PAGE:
Presented by
Katherine Harmon Courage

Male octopuses have a big problem: female octopuses. Each male wants to mate and pass on his genes to a new generation. The trouble is, the female is often larger and hungrier than he is, so there is a constant risk that, instead of mating, the female will strangle him and eat him.

The males have a host of tricks to survive the mating process. Some of them can quite literally mate at arm’s length. Others sneak into a female’s den disguised as another gal, or sacrifice their entire mating arm to the female and then make a hasty retreat.

It’s all very macabre. It’s also a paradox. Octopuses are some of the most antisocial, unfriendly animals alive. Yet their bodies have evolved in such a way that they must mate in the most intimate way possible: the male has to insert his sperm directly into the female’s body using one of his arms. The resulting mating practices are not just a curiosity: they are a window onto how octopuses have evolved into the creatures they are today.

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Wunderpus octopuses (Wunderpus photogenicus) mating (Credit: Roy Caldwell)

Octopuses and their close cousins the squid all belong to a group of animals called cephalopods. Both are actually molluscs, making them close relatives of oysters and limpets, but they have lost their shells.

Octopuses tend to be profoundly antagonistic towards each other. Unlike gregarious animals like dolphins, they appear to see their own kind primarily as competition, and sometimes food.

There’s always the threat of cannibalism

Squid, which are downright social by comparison, mate in a distinctly unromantic way. A male squid swims by and deposits sperm in one quick move outside of the female’s body. She can decide later whether to accept it.

But not so the octopus. “Octopus mating is definitely different than other cephalopods,” says marine biologist Jean Boal of Millersville University in Pennsylvania. The male must deposit his sperm inside the female’s body, at the risk of his life.

“There’s always the threat of cannibalism,” saysRichard Ross of the California Academy of Science’s Steinhart Aquarium. More »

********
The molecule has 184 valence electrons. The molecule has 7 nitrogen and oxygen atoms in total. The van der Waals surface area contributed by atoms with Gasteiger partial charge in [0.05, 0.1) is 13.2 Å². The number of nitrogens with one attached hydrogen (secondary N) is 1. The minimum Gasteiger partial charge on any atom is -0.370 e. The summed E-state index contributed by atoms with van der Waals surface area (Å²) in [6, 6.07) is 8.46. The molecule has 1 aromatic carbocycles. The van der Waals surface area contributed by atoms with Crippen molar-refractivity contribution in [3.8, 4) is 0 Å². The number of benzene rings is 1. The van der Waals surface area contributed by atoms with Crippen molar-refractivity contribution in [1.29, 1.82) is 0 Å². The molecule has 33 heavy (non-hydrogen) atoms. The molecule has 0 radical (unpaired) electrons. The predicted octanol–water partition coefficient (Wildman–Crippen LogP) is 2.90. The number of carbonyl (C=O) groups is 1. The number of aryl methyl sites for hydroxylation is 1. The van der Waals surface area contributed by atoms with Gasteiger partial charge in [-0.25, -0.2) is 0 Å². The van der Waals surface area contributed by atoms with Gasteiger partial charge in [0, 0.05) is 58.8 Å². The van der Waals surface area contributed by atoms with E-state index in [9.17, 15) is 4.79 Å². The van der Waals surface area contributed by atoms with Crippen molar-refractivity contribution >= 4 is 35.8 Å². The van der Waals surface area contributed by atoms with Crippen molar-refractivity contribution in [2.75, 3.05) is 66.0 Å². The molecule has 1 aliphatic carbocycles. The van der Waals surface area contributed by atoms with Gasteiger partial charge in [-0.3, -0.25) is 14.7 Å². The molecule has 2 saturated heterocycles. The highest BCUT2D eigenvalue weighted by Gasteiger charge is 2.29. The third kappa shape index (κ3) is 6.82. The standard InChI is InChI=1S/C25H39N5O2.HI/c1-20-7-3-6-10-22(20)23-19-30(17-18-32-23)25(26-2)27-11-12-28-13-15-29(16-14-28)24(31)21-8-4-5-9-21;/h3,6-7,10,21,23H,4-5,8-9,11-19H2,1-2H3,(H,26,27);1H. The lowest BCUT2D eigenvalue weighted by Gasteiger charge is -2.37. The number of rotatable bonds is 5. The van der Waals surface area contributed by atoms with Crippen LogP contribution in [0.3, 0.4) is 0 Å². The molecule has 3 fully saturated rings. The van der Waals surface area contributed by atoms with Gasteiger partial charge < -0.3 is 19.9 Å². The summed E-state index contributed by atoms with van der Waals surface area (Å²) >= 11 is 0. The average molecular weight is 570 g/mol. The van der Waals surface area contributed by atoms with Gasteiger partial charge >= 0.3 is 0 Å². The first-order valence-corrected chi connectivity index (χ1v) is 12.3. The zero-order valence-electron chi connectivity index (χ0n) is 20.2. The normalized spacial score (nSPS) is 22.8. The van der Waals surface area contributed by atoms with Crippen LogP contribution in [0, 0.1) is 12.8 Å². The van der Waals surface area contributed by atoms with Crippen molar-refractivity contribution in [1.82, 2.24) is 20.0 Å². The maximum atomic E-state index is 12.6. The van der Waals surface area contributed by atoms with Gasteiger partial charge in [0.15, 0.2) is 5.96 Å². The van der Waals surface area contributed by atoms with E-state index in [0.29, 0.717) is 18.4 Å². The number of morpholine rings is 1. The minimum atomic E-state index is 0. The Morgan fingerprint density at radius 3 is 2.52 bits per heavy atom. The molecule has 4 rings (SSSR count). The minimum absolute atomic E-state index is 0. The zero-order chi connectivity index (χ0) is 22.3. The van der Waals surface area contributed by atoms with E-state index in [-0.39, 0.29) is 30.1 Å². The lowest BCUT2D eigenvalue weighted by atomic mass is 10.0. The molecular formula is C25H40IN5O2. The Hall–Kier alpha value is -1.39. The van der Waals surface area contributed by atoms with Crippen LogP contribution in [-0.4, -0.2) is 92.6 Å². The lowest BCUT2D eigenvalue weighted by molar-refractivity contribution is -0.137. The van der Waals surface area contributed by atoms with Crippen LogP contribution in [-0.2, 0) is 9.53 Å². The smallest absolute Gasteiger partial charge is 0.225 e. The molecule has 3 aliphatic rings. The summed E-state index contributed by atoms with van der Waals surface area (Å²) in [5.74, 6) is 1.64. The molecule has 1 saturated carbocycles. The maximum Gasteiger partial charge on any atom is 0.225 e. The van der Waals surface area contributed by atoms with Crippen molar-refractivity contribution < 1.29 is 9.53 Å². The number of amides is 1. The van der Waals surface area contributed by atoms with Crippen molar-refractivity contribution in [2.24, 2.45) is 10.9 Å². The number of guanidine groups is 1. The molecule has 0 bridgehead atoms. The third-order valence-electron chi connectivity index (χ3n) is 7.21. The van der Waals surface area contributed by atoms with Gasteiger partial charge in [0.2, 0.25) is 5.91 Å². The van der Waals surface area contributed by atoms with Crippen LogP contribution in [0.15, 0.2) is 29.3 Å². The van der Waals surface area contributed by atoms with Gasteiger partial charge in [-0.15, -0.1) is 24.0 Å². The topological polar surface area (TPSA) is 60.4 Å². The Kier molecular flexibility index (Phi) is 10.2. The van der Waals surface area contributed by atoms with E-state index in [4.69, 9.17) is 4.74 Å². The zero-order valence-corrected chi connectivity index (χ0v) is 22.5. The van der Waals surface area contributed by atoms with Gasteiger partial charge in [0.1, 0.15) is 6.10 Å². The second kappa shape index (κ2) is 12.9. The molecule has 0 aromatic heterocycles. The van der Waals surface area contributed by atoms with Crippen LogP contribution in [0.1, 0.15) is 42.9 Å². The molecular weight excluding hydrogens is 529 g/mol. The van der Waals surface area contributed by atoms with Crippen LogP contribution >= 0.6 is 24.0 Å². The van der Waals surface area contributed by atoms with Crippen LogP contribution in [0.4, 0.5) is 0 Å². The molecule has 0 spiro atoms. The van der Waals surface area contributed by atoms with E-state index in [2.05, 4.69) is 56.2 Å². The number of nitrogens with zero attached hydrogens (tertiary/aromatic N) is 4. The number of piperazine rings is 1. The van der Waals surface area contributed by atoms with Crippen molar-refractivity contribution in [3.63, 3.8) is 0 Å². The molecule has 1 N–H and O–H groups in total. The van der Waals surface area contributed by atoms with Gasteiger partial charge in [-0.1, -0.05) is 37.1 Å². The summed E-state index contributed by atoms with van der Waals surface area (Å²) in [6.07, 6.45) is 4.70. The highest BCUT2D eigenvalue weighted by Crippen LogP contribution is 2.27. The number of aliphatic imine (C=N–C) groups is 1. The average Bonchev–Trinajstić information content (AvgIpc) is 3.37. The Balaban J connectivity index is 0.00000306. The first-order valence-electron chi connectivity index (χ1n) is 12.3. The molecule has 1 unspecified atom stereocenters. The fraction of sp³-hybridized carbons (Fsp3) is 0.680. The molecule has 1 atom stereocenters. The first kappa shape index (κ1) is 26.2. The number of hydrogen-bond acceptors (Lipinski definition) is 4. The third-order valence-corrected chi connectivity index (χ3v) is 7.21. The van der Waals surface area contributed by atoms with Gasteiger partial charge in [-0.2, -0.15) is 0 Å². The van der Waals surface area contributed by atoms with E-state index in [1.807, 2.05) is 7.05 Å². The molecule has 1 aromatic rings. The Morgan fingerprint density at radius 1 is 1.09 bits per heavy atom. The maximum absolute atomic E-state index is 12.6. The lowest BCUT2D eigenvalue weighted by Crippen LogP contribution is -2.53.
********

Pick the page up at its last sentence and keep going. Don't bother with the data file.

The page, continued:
By , KQED Science (some footage by Rich Ross)

Alternate copy of video: https://vimeo.com/124145465

Over the summer, biologists from the California Academy of Sciences in San Francisco returned from an expedition to the Philippines with some very rare and diminutive guests, a mating pair of pygmy seahorses. The two tiny fish, each shorter than an inch and bright orange, were collected as part of a larger study of the stunning biodiversity found in the “Twilight Zone” of the ocean. It’s a relatively unexplored environment located at depths where the bright tropical sunlight barely penetrates.

Pygmy seahorses live their entire adult lives attached to a type of coral called a Gorgonian sea fan. The seahorses use their long tails to grab on to the delicately branched sea fans. But what’s really amazing is their ability to match the coral’s bright color and knobby texture. They blend in so perfectly that they are barely visible, even to a trained eye.

More people have walked on the moon than have seen a juvenile land on a sea fan.

Pygmy seahorses are nearly impossible to raise in captivity. More people have walked on the moon than have seen a juvenile land on a sea fan. Until recently, there was no record of the seahorses ever living long enough to breed in an aquarium. As a result, very little is known about them, making them extremely attractive to researchers eager to learn about the mysterious species.

One of the biggest hurdles is keeping the host sea fans alive, since the pygmy sea horses cannot live without them. Biologists Matt Wandell and Rich Ross knew this would be tough, but they had been preparing since 2011 when Bart Shepherd, Director of the Steinhart Aquarium, issued them a challenge. They were tasked with keeping the sea fans alive for three years before they could even attempt bring back the seahorses.  More »